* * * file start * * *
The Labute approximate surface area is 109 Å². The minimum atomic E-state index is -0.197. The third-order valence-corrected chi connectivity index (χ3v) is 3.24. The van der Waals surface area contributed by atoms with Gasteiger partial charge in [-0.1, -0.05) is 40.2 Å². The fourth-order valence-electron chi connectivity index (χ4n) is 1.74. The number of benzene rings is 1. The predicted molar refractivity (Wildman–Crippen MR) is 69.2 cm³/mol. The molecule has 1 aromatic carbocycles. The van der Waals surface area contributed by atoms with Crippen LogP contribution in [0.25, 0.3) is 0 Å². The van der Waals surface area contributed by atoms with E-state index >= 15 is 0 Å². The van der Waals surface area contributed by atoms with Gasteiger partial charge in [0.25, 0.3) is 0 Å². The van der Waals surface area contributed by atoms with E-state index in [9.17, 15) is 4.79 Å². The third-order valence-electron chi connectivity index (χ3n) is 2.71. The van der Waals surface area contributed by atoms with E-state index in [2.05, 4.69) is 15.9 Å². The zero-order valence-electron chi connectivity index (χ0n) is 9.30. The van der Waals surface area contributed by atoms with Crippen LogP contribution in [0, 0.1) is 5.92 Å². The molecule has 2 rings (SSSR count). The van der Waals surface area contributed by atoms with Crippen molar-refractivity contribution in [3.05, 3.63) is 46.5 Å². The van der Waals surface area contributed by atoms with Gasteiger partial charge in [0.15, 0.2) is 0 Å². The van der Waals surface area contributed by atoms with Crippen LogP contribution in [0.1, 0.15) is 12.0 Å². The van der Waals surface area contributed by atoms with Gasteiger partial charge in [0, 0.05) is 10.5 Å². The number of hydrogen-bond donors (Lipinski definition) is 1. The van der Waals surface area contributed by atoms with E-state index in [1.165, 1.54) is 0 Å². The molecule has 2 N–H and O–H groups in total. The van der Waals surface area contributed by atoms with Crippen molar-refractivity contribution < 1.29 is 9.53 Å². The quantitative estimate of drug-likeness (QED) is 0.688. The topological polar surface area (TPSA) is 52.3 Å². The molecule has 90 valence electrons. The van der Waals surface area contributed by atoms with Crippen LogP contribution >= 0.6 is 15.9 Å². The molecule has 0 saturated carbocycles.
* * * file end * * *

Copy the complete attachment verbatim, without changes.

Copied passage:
The Labute approximate surface area is 109 Å². The minimum atomic E-state index is -0.197. The third-order valence-corrected chi connectivity index (χ3v) is 3.24. The van der Waals surface area contributed by atoms with Gasteiger partial charge in [-0.1, -0.05) is 40.2 Å². The fourth-order valence-electron chi connectivity index (χ4n) is 1.74. The number of benzene rings is 1. The predicted molar refractivity (Wildman–Crippen MR) is 69.2 cm³/mol. The molecule has 1 aromatic carbocycles. The van der Waals surface area contributed by atoms with Crippen LogP contribution in [0.25, 0.3) is 0 Å². The van der Waals surface area contributed by atoms with E-state index >= 15 is 0 Å². The van der Waals surface area contributed by atoms with Gasteiger partial charge in [0.25, 0.3) is 0 Å². The van der Waals surface area contributed by atoms with E-state index in [9.17, 15) is 4.79 Å². The third-order valence-electron chi connectivity index (χ3n) is 2.71. The van der Waals surface area contributed by atoms with E-state index in [2.05, 4.69) is 15.9 Å². The zero-order valence-electron chi connectivity index (χ0n) is 9.30. The van der Waals surface area contributed by atoms with Crippen LogP contribution in [0, 0.1) is 5.92 Å². The molecule has 2 rings (SSSR count). The van der Waals surface area contributed by atoms with Crippen molar-refractivity contribution in [3.05, 3.63) is 46.5 Å². The van der Waals surface area contributed by atoms with Gasteiger partial charge in [0.15, 0.2) is 0 Å². The van der Waals surface area contributed by atoms with Crippen LogP contribution in [0.1, 0.15) is 12.0 Å². The van der Waals surface area contributed by atoms with Gasteiger partial charge in [0, 0.05) is 10.5 Å². The number of hydrogen-bond donors (Lipinski definition) is 1. The van der Waals surface area contributed by atoms with E-state index in [1.165, 1.54) is 0 Å². The molecule has 2 N–H and O–H groups in total. The van der Waals surface area contributed by atoms with Crippen molar-refractivity contribution < 1.29 is 9.53 Å². The quantitative estimate of drug-likeness (QED) is 0.688. The topological polar surface area (TPSA) is 52.3 Å². The molecule has 90 valence electrons. The van der Waals surface area contributed by atoms with Crippen LogP contribution >= 0.6 is 15.9 Å². The molecule has 0 saturated carbocycles.